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The Stairway

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Chapter 2

Jeremy’s eyes shot open, and he sat up, alerted. Through blurred vision he glanced at the clock to read 7:12 PM. Damn, I’m late, again. He ran over to his bathroom mirror to make sure his hair did not go all funny while lying down, and once he confirmed that he looked suitable, he headed down to the dining room on the first level.

As he had suspected, he was the only person absent from the table aside from Stefan.

“Ah, there’s our final colleague. Mr. Singer was it?” the man who Jeremy suspected was a priest said.

Jeremy nodded. “Sorry I’m late… please, call me Jeremy.” He then sat at the vacant spot between the priest, and the younger, geekier guy from earlier.

They had already started on drinks and appetizers from the looks of it, but Jeremy did not care much for the socializing. He was eager, however, to check out Stefan’s private menu. When the waitress came around, Jeremy ordered a beer.

“I’m Cameron, by the way,” the priest said and extended his hand, which Jeremy shook. “I guess we can quickly introduce ourselves since you missed that part earlier.” Cameron then looked to the geeky man on Jeremy’s left.

He flustered up while sipping his margarita. “I’m Josh Buchanan, Ph.D. candidate for geology at Columbia.”

The man who had been tapping his fingers during the meeting was next. If Jeremy recalled, his name was Rus. “Hi Jeremy, I’m Dr. Emmand. I practiced medicine as a GP for fifteen years, and now I teach at Stanford. Stefan and I go way back, from when I was still in med school.”

The older woman followed the table’s direction. “My name is Dr. Emily Porter. I’m an archaeologist. Stefan reached out to me early on with his findings, and we’ve been in contact since.”

And lastly, the younger woman that Jeremy sat across from at the meeting. “I’m Kris. I’m a journalist at UT. I’m also a Virgo and I do not like long walks on the beach.” Everyone laughed. Attractive and funny…

“Nice to meet everyone,” Jeremy then said. “Stefan already pointed out that I’m a photographer. That’s about it, really.”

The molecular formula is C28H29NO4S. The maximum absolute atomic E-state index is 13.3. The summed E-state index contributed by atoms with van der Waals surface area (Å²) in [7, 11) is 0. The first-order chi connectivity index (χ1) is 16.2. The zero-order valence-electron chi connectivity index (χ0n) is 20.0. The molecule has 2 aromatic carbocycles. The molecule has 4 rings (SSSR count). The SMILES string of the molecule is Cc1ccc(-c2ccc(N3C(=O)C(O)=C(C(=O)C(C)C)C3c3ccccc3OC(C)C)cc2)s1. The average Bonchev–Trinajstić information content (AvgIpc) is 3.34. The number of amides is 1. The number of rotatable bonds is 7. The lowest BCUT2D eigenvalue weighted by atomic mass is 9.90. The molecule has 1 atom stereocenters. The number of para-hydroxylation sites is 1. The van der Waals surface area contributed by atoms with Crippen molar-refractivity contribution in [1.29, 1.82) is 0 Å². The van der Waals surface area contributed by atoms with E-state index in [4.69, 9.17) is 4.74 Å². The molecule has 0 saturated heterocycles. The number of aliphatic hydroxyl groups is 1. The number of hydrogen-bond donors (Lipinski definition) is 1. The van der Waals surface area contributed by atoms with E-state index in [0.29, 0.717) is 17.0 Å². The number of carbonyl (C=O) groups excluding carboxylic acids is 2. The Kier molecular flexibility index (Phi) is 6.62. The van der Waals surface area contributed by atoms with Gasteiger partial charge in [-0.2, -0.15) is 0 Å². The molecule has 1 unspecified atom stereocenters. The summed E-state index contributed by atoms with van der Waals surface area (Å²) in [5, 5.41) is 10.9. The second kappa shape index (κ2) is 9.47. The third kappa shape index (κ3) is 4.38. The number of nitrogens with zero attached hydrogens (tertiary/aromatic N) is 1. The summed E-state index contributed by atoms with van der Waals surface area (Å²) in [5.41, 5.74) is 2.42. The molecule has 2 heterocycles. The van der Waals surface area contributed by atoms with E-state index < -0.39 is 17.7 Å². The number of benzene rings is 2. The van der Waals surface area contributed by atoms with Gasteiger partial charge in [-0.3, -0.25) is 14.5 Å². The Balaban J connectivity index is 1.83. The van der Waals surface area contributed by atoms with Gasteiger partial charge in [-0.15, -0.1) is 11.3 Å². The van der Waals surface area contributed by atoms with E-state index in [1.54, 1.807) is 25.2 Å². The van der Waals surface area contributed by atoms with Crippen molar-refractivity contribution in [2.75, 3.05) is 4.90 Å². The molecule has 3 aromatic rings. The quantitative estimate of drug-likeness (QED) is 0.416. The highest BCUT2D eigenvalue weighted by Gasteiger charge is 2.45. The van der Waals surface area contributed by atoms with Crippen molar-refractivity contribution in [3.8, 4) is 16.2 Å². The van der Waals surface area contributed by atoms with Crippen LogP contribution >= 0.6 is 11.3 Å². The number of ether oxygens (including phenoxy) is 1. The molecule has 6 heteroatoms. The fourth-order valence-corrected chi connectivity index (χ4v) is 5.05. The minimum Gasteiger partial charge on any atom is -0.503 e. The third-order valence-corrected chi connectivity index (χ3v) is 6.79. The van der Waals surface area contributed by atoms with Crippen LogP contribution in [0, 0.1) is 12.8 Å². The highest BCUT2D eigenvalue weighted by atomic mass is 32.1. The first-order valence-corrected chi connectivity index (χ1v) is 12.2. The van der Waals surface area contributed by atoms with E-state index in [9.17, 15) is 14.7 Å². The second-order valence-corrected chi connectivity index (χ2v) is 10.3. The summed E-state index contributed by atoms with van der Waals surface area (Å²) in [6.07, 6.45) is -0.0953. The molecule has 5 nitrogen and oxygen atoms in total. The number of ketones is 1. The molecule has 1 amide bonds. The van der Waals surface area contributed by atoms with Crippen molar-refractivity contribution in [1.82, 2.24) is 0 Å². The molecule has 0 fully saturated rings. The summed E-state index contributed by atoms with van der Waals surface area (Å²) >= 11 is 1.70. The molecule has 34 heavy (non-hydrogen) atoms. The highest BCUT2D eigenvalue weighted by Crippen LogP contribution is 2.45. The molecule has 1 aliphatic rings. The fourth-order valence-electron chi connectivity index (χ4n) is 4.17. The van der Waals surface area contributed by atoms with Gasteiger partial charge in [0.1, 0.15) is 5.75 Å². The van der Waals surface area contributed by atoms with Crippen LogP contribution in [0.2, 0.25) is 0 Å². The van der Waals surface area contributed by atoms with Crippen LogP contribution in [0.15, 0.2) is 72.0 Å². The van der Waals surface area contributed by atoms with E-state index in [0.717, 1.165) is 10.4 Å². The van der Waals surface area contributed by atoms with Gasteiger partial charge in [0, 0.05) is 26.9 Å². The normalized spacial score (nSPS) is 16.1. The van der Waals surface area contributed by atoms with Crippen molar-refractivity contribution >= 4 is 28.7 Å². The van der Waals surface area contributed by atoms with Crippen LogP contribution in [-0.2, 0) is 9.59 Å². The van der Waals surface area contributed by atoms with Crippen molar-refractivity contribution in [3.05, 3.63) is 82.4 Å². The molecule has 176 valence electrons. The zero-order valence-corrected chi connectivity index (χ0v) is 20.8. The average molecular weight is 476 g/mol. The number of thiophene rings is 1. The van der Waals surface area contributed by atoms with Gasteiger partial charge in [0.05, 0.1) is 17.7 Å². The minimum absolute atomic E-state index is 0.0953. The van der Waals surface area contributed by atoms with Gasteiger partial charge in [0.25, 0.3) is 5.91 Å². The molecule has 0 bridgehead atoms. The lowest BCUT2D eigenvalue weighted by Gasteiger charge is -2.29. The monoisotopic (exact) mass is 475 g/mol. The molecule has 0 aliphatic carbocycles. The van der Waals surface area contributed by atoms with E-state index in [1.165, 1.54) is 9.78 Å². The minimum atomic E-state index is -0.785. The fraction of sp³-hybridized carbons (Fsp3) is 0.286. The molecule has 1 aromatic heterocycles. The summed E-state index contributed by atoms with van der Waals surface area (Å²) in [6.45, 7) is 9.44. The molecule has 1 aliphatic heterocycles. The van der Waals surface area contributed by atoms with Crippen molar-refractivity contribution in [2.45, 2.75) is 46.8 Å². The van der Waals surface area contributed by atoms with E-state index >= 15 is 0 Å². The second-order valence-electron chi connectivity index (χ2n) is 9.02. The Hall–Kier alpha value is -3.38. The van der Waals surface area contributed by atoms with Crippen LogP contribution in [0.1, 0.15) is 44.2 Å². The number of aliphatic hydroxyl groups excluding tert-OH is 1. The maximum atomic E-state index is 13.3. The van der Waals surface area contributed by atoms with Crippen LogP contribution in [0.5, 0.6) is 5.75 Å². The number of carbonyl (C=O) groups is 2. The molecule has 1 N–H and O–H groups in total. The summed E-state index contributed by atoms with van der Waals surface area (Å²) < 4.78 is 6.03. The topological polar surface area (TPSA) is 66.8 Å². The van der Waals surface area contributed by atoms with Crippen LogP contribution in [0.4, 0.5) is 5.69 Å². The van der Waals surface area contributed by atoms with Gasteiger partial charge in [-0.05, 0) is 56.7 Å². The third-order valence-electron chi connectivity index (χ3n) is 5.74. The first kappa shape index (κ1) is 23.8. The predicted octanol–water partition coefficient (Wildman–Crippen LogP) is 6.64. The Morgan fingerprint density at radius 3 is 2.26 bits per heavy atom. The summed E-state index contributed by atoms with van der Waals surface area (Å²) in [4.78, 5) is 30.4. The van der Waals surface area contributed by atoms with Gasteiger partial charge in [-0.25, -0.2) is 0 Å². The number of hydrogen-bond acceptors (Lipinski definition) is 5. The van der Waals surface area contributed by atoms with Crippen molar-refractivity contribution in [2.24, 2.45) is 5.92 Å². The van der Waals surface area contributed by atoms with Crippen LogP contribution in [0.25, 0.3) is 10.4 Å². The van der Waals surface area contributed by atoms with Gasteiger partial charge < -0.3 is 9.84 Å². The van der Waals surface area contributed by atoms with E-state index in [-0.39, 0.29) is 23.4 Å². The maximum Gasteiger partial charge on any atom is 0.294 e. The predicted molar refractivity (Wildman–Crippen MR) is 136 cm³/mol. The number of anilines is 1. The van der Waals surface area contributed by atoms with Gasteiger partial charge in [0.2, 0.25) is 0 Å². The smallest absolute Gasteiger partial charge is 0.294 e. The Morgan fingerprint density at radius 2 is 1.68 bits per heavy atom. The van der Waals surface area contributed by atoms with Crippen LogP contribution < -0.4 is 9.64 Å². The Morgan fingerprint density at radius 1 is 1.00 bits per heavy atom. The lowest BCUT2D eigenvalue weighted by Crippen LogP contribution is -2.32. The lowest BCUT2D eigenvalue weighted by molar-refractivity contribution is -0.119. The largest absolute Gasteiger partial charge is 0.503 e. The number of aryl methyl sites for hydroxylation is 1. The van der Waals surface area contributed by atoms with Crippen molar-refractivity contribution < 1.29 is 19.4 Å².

Jeremy’s drink showed up, and before long everyone started talking in their own circles. Jeremy eavesdropped on every speaker where he could, absorbing their opinions on Stefan’s proposal.

They then ordered dinner. Jeremy picked the chicken cordon bleu, and a second beer to wash it all down. He expected the conversations to die off once everyone started eating, however, there seemed to be a bit of a debate going on between Josh and Cameron, and then Emily jumped in.

“Let’s be real, here,” Josh said, “does anyone actually believe that we’re going to find heaven? On top of that, he wants to traverse the eighth highest mountain in the world. I’m a geologist, not a rock-climbing enthusiast.”

“It sounds like it won’t be too bad,” Cameron said. “People do this trek all the time. Even if we don’t find anything, we’re getting paid handsomely.”

“It just seems a bit too… farfetched for me,” Josh said. “Like, reality TV show-worthy. And you,” he pointed to Emily, “you expressed some doubt earlier, did you not?”

Emily shrugged. “I’m with Cameron, as of right now. It sounds like it could be bust, but I don’t see the harm in checking it out. I’ve gone on excavations with a lot less to go on and a much smaller payout.”

From what Jeremy could tell, it seemed as if Josh was hoping he was not alone in his reluctance. Jeremy, more than once, thought about sharing his concern, but Josh had already touched on all the major talking points. And still, Jeremy was not even convinced he was going to accept come morning time.

Once they had finished eating, Jeremy felt the table-talk waning in interest, and once the first person left – which happened to be Josh – he decided to say his ‘good nights’ and leave.

On his way to his room, Jeremy decided to linger in the hallway overlooking the main lobby. The chandelier sparkled through its hundreds of crystal-like fixtures, radiating the floor below. His eyes moved to the staircases, which went up an additional floor and Jeremy wondered if that was where Stefan’s quarters were. 

Jeremy crossed his arms and leaned over the edge, considering his predicament. And that was when Kris Dawkins, the journalist, snuck up on him. “Not ready for bed yet?” she asked.

Jeremy shook his head, as she stood next to him.“Still a little jet-lagged I suppose,” he answered.

“So… photography, huh?”

“…Ever since I could hold a camera. Journalist, right?”

“Correct,” Kris answered. “I just recently received my masters from UT. I see now why Mr. Lauder reached out to me… I wrote my thesis on the growing dissent between religious communities in the third-world due to urbanization.”

“An interesting topic,” Jeremy said. He was impressed. “I get why you wanted to verify his sources. Cameron, I believe his name was, he never told me what it was he does, but he’s rockin’ the whole priest thing.”

“He is, yes. A priest, a journalist to write on the findings, and a photographer to capture it all,” Kris said. “The two Ph.D. holders and a field doctor… sounds like a balanced group.”

“You may or may not have a photographer. I still haven’t decided.”

Kris turned and looked at him with a smirk. “Why not – was the amount not enough?”

Jeremy said, “No, it’s not that. I just… don’t entirely trust Stefan, I suppose. The job seems suspect.”

“Oh, come on, you aren’t scared of a little hiking are you?” Kris smiled.